Baker argued that the West has been hostile because Russia has never fully embraced democracy and free markets. Yet if Russia were to join NATO, not only would it alleviate domestic hostility within Russia toward the West, but the NATO Membership Action Plan would act as a stimulus to reform within Russia. Keeping Russia out of NATO encourages Russian expansionism and insularity, and degrades Western security.

The argument is often made that NATO should be expanded now if we want to contain Russia in the future. But is Russia inevitably going to become imperial? Such circular reasoning is dangerously close to a self-fulfilling prophecy. Nations are not constants and do not always act according to past precedents.

Security threats are radically different from those of the Cold War. It is no longer a matter of great powers facing each other — the so-called “great game” of the Cold War. The world is in transition: We are becoming more interconnected and more interdependent — interconnected through an extensive infrastructure of transport, energy, information, and technology. Shared economic growth, energy security, and environmental sustainability make all countries in the world deeply interdependent.

Let us be clear about the magnitude of the threats we face. Political insecurity has always been closely interlinked to economic instability. We see this in the Third World: Many African and Asian countries are caught in a spiral of political failure, economic instability, and human suffering. Poverty inexorably creates marginalization and social dislocation. We see that all too clearly in the Middle East. Terrorism is the almost inevitable consequence. The complex causes of social dislocation, modernization, and economic deprivation are not just prevalent in the Middle East. They are present in our societies too.

Finally, let us not forget climate change; it too has political implications. Competition for natural resources, notably water, will be aggravated by global warming over the next decades and is likely to create further turbulence and migratory movements in various regions.

This is all too depressingly familiar. The difference is that today these threats occur in a very different world. Innovations in technology make weapons of mass destruction, whether they are bio-weapons or cyber-weapons, more menacing and more accessible to even the smallest terrorist cell. Increasingly, terrorists are well resourced and well connected by electronic networks and transport infrastructures.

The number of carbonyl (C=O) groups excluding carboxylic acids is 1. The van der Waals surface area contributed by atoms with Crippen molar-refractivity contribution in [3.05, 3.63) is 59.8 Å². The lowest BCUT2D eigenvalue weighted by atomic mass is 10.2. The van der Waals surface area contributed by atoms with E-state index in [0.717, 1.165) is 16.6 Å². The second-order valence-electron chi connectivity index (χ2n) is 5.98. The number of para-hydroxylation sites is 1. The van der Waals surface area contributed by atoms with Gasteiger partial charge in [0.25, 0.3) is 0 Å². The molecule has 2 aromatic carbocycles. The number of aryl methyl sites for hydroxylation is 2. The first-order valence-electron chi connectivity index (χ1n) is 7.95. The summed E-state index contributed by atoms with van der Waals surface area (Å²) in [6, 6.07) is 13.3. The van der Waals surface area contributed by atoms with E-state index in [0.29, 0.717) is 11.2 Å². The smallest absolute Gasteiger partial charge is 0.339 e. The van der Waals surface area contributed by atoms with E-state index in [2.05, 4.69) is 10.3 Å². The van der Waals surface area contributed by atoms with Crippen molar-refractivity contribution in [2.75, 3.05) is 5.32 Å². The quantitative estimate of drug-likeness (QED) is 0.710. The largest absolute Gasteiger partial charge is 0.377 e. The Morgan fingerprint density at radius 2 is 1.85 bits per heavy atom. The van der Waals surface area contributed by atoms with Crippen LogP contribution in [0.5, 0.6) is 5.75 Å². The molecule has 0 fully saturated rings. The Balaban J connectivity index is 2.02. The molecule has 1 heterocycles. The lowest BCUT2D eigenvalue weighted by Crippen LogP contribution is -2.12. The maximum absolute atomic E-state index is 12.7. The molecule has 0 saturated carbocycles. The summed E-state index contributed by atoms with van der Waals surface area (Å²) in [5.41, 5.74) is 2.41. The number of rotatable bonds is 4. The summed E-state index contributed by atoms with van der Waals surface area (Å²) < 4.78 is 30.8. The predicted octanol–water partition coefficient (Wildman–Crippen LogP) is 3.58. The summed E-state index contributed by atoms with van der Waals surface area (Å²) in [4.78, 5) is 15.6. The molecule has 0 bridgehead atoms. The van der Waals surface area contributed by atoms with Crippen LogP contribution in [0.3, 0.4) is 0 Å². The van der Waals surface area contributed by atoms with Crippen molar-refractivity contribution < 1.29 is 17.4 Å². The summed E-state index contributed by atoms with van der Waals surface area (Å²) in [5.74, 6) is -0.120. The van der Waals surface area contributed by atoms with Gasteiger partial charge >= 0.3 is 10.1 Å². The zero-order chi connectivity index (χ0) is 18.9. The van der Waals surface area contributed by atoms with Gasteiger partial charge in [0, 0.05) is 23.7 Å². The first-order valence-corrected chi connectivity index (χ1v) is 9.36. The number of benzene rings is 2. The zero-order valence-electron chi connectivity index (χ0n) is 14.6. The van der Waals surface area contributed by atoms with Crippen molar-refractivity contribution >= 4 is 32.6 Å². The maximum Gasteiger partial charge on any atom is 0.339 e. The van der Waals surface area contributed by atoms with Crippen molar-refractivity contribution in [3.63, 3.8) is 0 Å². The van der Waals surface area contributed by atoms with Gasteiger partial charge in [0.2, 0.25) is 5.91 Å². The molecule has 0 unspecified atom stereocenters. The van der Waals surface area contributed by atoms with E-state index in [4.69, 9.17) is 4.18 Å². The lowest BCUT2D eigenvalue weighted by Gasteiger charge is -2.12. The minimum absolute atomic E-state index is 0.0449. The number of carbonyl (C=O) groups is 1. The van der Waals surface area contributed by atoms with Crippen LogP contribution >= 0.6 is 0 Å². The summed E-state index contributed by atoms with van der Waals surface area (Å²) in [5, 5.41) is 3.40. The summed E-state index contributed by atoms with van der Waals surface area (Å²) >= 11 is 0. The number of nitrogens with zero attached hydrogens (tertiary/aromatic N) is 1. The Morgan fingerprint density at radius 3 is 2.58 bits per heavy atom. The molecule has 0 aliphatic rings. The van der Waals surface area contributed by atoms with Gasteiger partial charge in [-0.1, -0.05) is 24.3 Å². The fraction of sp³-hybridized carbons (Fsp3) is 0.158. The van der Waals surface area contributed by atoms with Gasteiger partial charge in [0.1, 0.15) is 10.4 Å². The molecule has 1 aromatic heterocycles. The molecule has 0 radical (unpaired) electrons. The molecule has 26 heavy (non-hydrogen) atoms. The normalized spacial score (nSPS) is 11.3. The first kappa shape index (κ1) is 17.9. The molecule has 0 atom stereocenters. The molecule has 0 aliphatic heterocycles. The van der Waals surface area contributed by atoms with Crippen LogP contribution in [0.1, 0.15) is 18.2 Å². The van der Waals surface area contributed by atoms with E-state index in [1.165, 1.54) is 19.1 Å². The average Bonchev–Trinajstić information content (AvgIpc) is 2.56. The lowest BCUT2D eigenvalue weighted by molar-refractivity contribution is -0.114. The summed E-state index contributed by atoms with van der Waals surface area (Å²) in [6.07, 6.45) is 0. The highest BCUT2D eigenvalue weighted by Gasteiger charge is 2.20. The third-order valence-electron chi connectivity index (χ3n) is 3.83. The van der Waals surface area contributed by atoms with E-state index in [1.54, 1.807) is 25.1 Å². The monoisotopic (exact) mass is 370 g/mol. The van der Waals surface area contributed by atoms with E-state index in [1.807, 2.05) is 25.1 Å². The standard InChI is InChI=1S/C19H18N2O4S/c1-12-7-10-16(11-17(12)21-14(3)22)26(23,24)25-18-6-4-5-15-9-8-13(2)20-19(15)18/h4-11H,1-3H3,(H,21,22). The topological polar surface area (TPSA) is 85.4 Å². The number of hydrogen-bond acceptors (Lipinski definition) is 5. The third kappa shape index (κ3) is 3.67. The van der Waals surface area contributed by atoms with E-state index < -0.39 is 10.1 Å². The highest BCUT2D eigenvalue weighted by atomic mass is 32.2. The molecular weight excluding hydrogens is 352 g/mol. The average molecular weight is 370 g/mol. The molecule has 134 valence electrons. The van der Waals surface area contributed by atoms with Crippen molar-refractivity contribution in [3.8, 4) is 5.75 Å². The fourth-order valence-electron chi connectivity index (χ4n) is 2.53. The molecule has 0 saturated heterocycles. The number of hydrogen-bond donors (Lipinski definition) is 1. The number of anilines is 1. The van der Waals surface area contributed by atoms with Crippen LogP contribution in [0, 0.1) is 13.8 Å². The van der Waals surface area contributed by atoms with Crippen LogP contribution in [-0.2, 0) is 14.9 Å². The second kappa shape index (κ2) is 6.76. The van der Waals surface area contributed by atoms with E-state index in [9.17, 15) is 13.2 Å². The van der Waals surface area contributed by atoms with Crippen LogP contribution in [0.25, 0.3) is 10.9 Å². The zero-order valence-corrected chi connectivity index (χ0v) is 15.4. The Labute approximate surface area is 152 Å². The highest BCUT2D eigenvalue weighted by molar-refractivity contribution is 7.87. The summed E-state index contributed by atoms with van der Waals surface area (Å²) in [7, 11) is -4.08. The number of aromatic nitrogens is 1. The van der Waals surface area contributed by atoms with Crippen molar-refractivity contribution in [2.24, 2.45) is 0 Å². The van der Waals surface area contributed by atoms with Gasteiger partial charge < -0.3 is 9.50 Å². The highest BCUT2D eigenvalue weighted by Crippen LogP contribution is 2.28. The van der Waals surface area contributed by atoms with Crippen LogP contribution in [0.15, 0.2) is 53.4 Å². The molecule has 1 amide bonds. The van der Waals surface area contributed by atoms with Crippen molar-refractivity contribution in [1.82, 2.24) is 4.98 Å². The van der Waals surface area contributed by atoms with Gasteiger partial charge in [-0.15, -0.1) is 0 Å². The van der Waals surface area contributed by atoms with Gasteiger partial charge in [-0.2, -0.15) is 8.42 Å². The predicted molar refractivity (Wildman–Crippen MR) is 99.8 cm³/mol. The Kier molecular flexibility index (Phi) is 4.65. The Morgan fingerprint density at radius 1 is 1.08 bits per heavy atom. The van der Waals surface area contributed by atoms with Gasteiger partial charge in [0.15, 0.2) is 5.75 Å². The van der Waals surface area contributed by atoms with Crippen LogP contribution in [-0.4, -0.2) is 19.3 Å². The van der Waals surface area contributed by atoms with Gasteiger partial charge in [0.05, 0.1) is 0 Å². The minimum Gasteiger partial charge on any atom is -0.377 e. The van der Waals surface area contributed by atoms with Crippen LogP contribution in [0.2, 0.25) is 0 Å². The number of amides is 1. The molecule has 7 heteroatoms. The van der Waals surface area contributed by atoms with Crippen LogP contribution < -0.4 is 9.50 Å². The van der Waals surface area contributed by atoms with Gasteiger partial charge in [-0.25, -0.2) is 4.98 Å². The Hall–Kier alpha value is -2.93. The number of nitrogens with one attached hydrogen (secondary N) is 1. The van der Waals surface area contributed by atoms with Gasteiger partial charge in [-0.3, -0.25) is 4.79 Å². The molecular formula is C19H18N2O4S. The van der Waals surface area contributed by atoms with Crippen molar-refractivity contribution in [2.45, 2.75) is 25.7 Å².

All major powers are exposed to this conjunction of political, economic, energy, and environmental crises, and none of them can successfully confront these challenges on its own. Both established and emerging powers have a strategic interest in investing in cooperation to place their prosperity and security on firmer grounds.

If the world in 2009 is very different from 1989, some things have stayed depressingly familiar, like military expenditure. According to the Center for Defense Information (CDI), average annual military spending by the U.S. during the Cold War (1945-1990) was $300 billion. The Center for Arms Control and Non-Proliferation estimates that in 2009 the U.S. will spend $700 billion on military expenditures, which is approximately over 20% of the United States’s federal budget. This is a tragic and unsustainable waste that we can ill afford after a global financial crisis. That is expenditure that was not spent on eradicating poverty, developing vaccines, irrigating farmlands, or educating our youth. We should be investing that money on our schools and our health services, in promoting trade, and in boosting the economy.

Building a new future is a complex task. Creative and inspirational leadership is in great demand to manage the transition. More than ever, members of the international community have to listen to each other and take into account the voices of other nations. The only way to move closer together is through meaningful and constructive dialogue in open and accessible international forums.

I support this collaboration and communication among countries to help us work together to reach common goals. Rather than investing in military expenditures, we must invest more in research, innovation, and education, to bring more economic prosperity to our countries and economic stability to those in need. As we reach out to new countries, we have the possibility of new markets. Expanded markets, trade, and education are positive-sum goods, in turn bringing us other, fresh markets and, above all, peace.